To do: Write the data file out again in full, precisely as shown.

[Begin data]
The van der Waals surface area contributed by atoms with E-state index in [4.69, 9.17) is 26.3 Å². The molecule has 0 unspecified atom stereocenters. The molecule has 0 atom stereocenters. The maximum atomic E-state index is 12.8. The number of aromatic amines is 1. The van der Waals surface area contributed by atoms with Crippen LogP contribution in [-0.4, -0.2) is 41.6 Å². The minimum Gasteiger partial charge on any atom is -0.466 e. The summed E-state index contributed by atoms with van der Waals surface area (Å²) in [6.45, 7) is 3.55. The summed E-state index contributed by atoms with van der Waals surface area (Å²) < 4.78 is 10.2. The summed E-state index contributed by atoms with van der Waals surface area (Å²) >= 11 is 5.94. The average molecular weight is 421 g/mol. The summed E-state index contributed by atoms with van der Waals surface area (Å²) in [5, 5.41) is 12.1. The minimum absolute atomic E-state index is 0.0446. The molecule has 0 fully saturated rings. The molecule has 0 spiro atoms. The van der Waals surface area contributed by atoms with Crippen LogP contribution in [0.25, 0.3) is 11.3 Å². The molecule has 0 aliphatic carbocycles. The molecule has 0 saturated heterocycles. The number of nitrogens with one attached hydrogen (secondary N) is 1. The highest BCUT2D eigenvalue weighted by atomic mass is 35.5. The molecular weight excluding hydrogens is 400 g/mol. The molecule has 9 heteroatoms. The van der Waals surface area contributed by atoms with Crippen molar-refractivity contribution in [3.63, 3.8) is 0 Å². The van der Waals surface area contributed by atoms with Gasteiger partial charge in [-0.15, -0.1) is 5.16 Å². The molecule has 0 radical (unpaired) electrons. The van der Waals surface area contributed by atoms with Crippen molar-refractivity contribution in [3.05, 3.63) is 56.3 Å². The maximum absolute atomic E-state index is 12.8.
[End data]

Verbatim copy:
The van der Waals surface area contributed by atoms with E-state index in [4.69, 9.17) is 26.3 Å². The molecule has 0 unspecified atom stereocenters. The molecule has 0 atom stereocenters. The maximum atomic E-state index is 12.8. The number of aromatic amines is 1. The van der Waals surface area contributed by atoms with Crippen LogP contribution in [-0.4, -0.2) is 41.6 Å². The minimum Gasteiger partial charge on any atom is -0.466 e. The summed E-state index contributed by atoms with van der Waals surface area (Å²) in [6.45, 7) is 3.55. The summed E-state index contributed by atoms with van der Waals surface area (Å²) < 4.78 is 10.2. The summed E-state index contributed by atoms with van der Waals surface area (Å²) >= 11 is 5.94. The average molecular weight is 421 g/mol. The summed E-state index contributed by atoms with van der Waals surface area (Å²) in [5, 5.41) is 12.1. The minimum absolute atomic E-state index is 0.0446. The molecule has 0 fully saturated rings. The molecule has 0 spiro atoms. The van der Waals surface area contributed by atoms with Crippen LogP contribution in [0.25, 0.3) is 11.3 Å². The molecule has 0 aliphatic carbocycles. The molecule has 0 saturated heterocycles. The number of nitrogens with one attached hydrogen (secondary N) is 1. The highest BCUT2D eigenvalue weighted by atomic mass is 35.5. The molecular weight excluding hydrogens is 400 g/mol. The molecule has 9 heteroatoms. The van der Waals surface area contributed by atoms with Crippen molar-refractivity contribution in [3.63, 3.8) is 0 Å². The van der Waals surface area contributed by atoms with Gasteiger partial charge in [-0.15, -0.1) is 5.16 Å². The molecule has 0 radical (unpaired) electrons. The van der Waals surface area contributed by atoms with Crippen molar-refractivity contribution in [3.05, 3.63) is 56.3 Å². The maximum absolute atomic E-state index is 12.8.